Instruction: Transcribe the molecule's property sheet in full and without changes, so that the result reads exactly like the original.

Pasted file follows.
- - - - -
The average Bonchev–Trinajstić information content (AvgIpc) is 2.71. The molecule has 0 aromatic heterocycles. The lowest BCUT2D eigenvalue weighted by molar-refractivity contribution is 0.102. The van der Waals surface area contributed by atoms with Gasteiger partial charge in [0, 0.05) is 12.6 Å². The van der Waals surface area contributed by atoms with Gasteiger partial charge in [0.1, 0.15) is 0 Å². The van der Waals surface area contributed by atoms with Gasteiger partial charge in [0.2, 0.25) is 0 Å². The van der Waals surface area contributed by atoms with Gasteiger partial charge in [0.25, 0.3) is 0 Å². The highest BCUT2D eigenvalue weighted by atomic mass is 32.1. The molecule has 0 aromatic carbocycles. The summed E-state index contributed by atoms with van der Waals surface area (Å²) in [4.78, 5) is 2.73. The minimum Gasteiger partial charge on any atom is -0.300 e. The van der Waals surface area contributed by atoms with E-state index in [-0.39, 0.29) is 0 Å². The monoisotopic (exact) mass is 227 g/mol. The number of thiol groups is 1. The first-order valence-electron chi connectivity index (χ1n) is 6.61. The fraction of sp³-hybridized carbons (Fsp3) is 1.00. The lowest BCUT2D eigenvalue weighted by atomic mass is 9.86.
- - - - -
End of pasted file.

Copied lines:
The average Bonchev–Trinajstić information content (AvgIpc) is 2.71. The molecule has 0 aromatic heterocycles. The lowest BCUT2D eigenvalue weighted by molar-refractivity contribution is 0.102. The van der Waals surface area contributed by atoms with Gasteiger partial charge in [0, 0.05) is 12.6 Å². The van der Waals surface area contributed by atoms with Gasteiger partial charge in [0.1, 0.15) is 0 Å². The van der Waals surface area contributed by atoms with Gasteiger partial charge in [0.2, 0.25) is 0 Å². The van der Waals surface area contributed by atoms with Gasteiger partial charge in [0.25, 0.3) is 0 Å². The highest BCUT2D eigenvalue weighted by atomic mass is 32.1. The molecule has 0 aromatic carbocycles. The summed E-state index contributed by atoms with van der Waals surface area (Å²) in [4.78, 5) is 2.73. The minimum Gasteiger partial charge on any atom is -0.300 e. The van der Waals surface area contributed by atoms with E-state index in [-0.39, 0.29) is 0 Å². The monoisotopic (exact) mass is 227 g/mol. The number of thiol groups is 1. The first-order valence-electron chi connectivity index (χ1n) is 6.61. The fraction of sp³-hybridized carbons (Fsp3) is 1.00. The lowest BCUT2D eigenvalue weighted by atomic mass is 9.86.